Microsoft research: 3 important observations about the hybrid work format


The company conducted a new study on the topic of hybrid work format: how employees combine office and remote and how managers evaluate the effectiveness of such an approach.

Today, there is a bit of a divide: employees have embraced the benefits of remote work and are in no rush to return full-time to the office, while employers are “missing” office life in 2019. And now the main task of the latter is to find a balance between the interests of employees and the success of the company.

Microsoft surveyed 20,000 people from 11 countries and analyzed a range of data from Microsoft 365, LinkedIn and Glint People Science and came up with three important points for managers to pay attention to now.

1. End “performance paranoia”

According to Microsoft, this spring the number of online meetings per week increased by 153% (since the beginning of the pandemic) for the average Microsoft Teams user. At the same time, the number of duplicated meetings, when a person needs to be at two at the same time, increased by 46%.

At the same time, 85% of managers believe that with the transition to remote work, employees began to work less efficiently. Many managers lack the usual visual cues for productive work because they can’t see the person in the office hallway or conference room. Employees, in turn, feel pressure and the need to constantly prove that they are really working, and this affects the general tension.

The ratio of effective work

How employees and managers evaluate productivity during the workday. Image:

Microsoft’s conclusion: managers should stop worrying about the amount of work of their employees and help them focus on really important tasks – set priorities. And be sure to get feedback.

2. People come back to offices to communicate and maintain social connections, not just because of company expectations

73% of employees reported that they need a more compelling reason to return to the office than company expectations. Communicating with colleagues is a key motivator in this regard, and 74% of those surveyed said they are more likely to go to the office if their friends are there. Remote work has also led to the fact that 43% of employees feel disconnected from the company and the team.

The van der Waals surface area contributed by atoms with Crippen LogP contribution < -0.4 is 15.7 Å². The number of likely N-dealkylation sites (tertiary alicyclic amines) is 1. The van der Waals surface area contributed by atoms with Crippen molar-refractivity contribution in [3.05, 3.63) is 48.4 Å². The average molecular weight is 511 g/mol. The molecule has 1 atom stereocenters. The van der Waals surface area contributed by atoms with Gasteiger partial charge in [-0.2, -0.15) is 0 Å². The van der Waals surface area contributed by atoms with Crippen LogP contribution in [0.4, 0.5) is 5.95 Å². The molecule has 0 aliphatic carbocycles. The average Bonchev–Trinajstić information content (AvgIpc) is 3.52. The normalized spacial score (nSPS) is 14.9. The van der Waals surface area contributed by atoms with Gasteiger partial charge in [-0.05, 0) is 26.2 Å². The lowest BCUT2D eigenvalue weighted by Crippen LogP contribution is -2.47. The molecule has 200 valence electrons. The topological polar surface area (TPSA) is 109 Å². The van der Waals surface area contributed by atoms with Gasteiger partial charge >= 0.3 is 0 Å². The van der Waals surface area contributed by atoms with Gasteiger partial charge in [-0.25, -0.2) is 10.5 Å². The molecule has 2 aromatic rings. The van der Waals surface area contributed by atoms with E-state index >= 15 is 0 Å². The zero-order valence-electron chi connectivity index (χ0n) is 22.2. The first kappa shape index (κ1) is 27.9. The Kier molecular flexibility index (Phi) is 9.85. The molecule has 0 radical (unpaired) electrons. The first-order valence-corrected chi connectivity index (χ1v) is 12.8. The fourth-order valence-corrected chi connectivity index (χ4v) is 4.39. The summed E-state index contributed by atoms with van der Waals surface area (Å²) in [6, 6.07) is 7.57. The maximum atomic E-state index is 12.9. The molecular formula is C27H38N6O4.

Microsoft notes that here managers should establish communication between employees and develop a corporate culture in a digital format.

3. People change companies because they want to develop their skills

55% of respondents said that the best way to develop their skills is to leave the company, and 76% of employees would be able to stay at their company longer if they saw opportunities for development. Moreover, this moment is due to the transformation of the skills required for a certain position: for example, since 2015, the top 10 skills for project managers and IT specialists have changed by 70%.

Number of respondents who agreed with the statement

Number of respondents who agreed with the statement “The best way for me to develop my skills is to change companies.” Image:

Accordingly, opportunities for learning within the organization and the availability of changing the type of activity or project are valued. Microsoft notes that the connection between training and retention is obvious, so managers should attract resources to develop new skills of their specialists and make internal mobility a key priority. Employees should view their career as a climbing wall or landing, not a ladder.

You can learn more about Microsoft’s research here.

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